Also seeing Dr. Powell

Discussion in 'Fibromyalgia Main Forum' started by Lolo500, Aug 20, 2005.

  1. Lolo500

    Lolo500 New Member

    I have recently started Dr. Powell's program in Sacramento. I would be interested in hearing from those involved how long it took your system to normanlize after starting the Nystatin and Diflucan protocol. I have been on them for over two weeks now and would like to know when I might expect things to level off as far as green tinted bowel movements, that sick feeling you get with frequent bathroom visits and general exhaustion (more so than usual.) I will be getting the T3 regimen on board sometime this week. I realize we all react differently and the response will vary. Just curious how it went for you.
  2. LittleBluestem

    LittleBluestem New Member

    for anyone who has anything to add.
  3. blizzybear

    blizzybear New Member

    I SAW HIM FOR 4 MONTHS AND ALL HIS TREATMENTS MADE ME WORSE. BUT I DID MEET SEVERAL OF HIS PATIENTS WHO WERE RAVING OVER FEELING BETTER. HE SAID SOME PEOPLE IT JUST DID NOT WORK FOR. I SPENT OVER $3000. MY DR. REALLY LIKES HIM. I WORKED IN THE MEDICAL FIELD 10 YRS. MY OPINON IS I FEEL I SAW PATIENTS WHOM WITHIN A MONTH OR TWO REALLY FELT BETTER, BUT HE DOES WORK IN A BOX, HE SEEMS TO LOOK AT ALL THE PATIENTS LIKE THEY ALL HAVE TO HAVE MENTAL PROBLEMS, CANDIDA, NEED T3 REGIM ETC, JUST BECAREFUL TO MAKE SURE HE REALISES YOU ARE NOT A BOX. ALSO THE ONE THING THAT DID BOTHER ME A LITTLE WAS ALL THE PATIENTS IN THE SUPPORT GROUP WHO SAID THEY WERE SO MUCH BETTER WERE ON DISIABLILTY. THAT MADE ME WONDER HOW MUCH BETTER THEY REALLY FELT. THE PATIENTS I KNOW MY DR. SENT THERE ARE ALSO FILING OR ON DISABILITY, SO ALL I CAN SAY IS TRY IT AND SEE HOW YOU FEEL BUT IF AFTER 3 OR 4 MONTHS GO BY AND YOU ARE NOT FEELING BETTER I WOULD LOOK SOMEWHERE ELSE.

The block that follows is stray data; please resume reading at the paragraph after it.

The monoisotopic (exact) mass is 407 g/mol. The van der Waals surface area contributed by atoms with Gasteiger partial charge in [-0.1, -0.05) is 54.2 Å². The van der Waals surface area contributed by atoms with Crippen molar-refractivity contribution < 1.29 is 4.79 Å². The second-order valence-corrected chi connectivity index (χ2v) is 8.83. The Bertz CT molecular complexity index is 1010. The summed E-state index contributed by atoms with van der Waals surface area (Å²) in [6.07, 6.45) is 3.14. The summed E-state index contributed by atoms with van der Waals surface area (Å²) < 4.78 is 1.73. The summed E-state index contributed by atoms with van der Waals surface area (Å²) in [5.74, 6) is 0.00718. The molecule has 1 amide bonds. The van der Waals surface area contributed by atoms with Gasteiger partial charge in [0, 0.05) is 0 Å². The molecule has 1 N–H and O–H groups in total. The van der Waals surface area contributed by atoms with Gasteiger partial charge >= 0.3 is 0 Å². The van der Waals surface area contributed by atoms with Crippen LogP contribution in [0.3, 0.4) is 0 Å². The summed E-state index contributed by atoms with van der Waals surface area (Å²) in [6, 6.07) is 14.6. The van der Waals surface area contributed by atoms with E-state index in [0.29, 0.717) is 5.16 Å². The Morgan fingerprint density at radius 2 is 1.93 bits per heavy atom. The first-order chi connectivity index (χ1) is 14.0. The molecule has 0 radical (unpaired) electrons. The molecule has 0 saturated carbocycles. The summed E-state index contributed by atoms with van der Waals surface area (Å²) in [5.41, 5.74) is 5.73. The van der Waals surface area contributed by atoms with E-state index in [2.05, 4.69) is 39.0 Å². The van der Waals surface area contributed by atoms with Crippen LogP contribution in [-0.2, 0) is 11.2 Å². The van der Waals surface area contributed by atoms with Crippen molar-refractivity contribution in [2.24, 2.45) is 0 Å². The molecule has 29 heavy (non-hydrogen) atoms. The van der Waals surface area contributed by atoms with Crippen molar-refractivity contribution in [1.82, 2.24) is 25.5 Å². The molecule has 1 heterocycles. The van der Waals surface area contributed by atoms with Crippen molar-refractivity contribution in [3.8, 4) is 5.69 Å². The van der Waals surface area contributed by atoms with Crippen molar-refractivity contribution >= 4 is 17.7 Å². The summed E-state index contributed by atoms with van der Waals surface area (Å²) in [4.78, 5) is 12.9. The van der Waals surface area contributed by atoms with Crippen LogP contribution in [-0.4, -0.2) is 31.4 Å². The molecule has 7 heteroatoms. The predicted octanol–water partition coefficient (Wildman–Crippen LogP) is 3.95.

4. urge2soar

    urge2soar New Member

    Bumping for Dr. Powell in Sacramento's patients.
  5. Wasabi

    Wasabi New Member

    I think it's important to look at the big picture.

    First of all, Dr. Powell tells you at the start that it's a long recovery process--usually one year. During that year, the general trend is improvement, but at times, you'll feel worse, because of die-off. It's to be expected, and he makes that clear. I think it's often a matter of sticking it out. He has told me that there are some people for whom his treatment doesn't work, but most often it's because they gave up too soon.

    His treatment protocol is pretty standard for FM specialists--including Dr. Teitelbaum, and from what I've read, the FFC.

    To be sure, the treatment program is aggressive toward untreated chronic infections, hormonal imbalances, and other issues common to FM patients. Naturally, this can also be hard on the body, because you are trying to jump-start it back onto a path of healing. That said, if you have to go through a year of treatment that's hard in order to feel better for the rest of your life, I think it's worth it.